To bolster her endeavors to distinguish between the tenets of Islam and social conventions, Shata juxtaposes her male characters. Her upright, considerate man stands in sharp contrast to the oppressive father, brother, or husband often found in Saudi fiction. His piety shines through his leniency and open-mindedness, especially in matters that relate to women. In many ways, he is a vehicle for the writer’s ideology about the genuine Muslim man. One student asked the writer if there are men as good as the father figure in Al-Hubb Da’iman. Although the answer was “yes,” another student wanted to know whether a man like Rabah in Rajul min al-Zaman al-Akhar (A Man from Another World) has any existence beyond Shata’s fictional work. Rabah is a simple Bedouin, Shata explains, brought up on nothing but true Islamic values. “He is capable of love in its purest forms and needs no education to teach him how to love his wife and children and how to dedicate himself to his household—unlike many young men nowadays, who seek diversion outside their homes.” Rabah represents Shata’s ideas of love as its own reward: “Love should never bring regret when it ends,” she says. “The fact that it existed should continue to bring comfort. ‘What a shame I gave him so much love,’ some people would say, forgetting that they have lived and relished this love.” According to Shata, these people behave as though love is a debt to be exacted from those they have loved, not an end in itself.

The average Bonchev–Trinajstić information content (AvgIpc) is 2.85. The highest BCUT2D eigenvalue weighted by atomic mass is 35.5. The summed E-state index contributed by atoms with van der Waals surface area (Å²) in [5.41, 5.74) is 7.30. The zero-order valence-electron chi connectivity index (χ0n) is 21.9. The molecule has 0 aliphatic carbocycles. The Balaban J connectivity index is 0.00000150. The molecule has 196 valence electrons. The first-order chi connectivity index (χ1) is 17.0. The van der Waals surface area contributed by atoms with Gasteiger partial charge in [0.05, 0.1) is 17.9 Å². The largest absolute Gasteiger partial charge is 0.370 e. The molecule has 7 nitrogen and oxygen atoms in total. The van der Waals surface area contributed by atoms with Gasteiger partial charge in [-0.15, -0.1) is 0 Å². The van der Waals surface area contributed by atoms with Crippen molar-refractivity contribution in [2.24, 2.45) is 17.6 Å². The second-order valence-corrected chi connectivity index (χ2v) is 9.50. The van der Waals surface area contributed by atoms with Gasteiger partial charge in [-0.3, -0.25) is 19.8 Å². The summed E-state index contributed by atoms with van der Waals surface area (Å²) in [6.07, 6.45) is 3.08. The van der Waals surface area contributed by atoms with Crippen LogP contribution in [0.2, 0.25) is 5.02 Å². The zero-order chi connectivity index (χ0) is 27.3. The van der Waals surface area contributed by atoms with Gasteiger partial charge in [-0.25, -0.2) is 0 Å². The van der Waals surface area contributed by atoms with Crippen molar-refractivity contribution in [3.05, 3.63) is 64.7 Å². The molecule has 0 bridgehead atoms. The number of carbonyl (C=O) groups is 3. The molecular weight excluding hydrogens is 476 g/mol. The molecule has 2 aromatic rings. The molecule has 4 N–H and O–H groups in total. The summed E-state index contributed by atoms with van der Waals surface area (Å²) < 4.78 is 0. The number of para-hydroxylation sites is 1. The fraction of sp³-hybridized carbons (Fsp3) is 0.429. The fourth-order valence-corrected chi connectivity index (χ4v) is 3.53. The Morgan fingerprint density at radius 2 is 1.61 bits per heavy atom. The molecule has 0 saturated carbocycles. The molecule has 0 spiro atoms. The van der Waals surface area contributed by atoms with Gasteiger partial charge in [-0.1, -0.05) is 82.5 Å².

Shata’s ideas left an impact on the students: “How healthy it is to feel that way about love that turns sour!” one student felt the need to say. Yet they all related to the anguish that follows frustrated love expressed in the works of the next writer to be interviewed, Laila al-Juhani. When asked if she thinks that love leads to destruction, al-Juhani denies entertaining such a belief. Love should never lead to heartache in normal circumstances; but she deals with conventions that do not give love the chance to be fruitful. When Saba, her female character in Al-Firdaws al-Yabab (The Waste Paradise) becomes pregnant after her love relationship with ‘Amir, the man feels no obligation towards her. To rectify the situation by marriage in a society that severely punishes unwed pregnancies is not an option for him. She must look for the real father of her fetus, he says, going by the well-known notion that a woman who gives so much before marriage can never be trusted and is, therefore, not marriageable. The “fallen” Saba decides to go through an abortion, but half way through the process, she refuses to let her fetus suffer death all alone. She must go down with it, for one false action, trusting ‘Amir, could not be made right by another. She has the option of terminating the pregnancy and then restoring her virginity through a simple operation, but the passionate, Romantic Saba would not accept “falling” twice. It is a narrative with so much anguish and passion; it prepared my students for an image of an equally high-strung and fervent writer. Al-Juhani, however, proved to be quite the opposite, being a reticent individual who stressed that all the speeches and thoughts in her books are the characters’ and must not be confused with hers. This complete dissociation from characters is common among Saudi writers, especially women, who have often been accused of having written their own lives in the form of fiction.13 When queried about her attitude to negative criticism, al-Juhani says she has no objection as long as the criticism is not directed to her person; it makes her sad that her readers fail to see the artistic distance between author and character and are ready to moralize about the writer.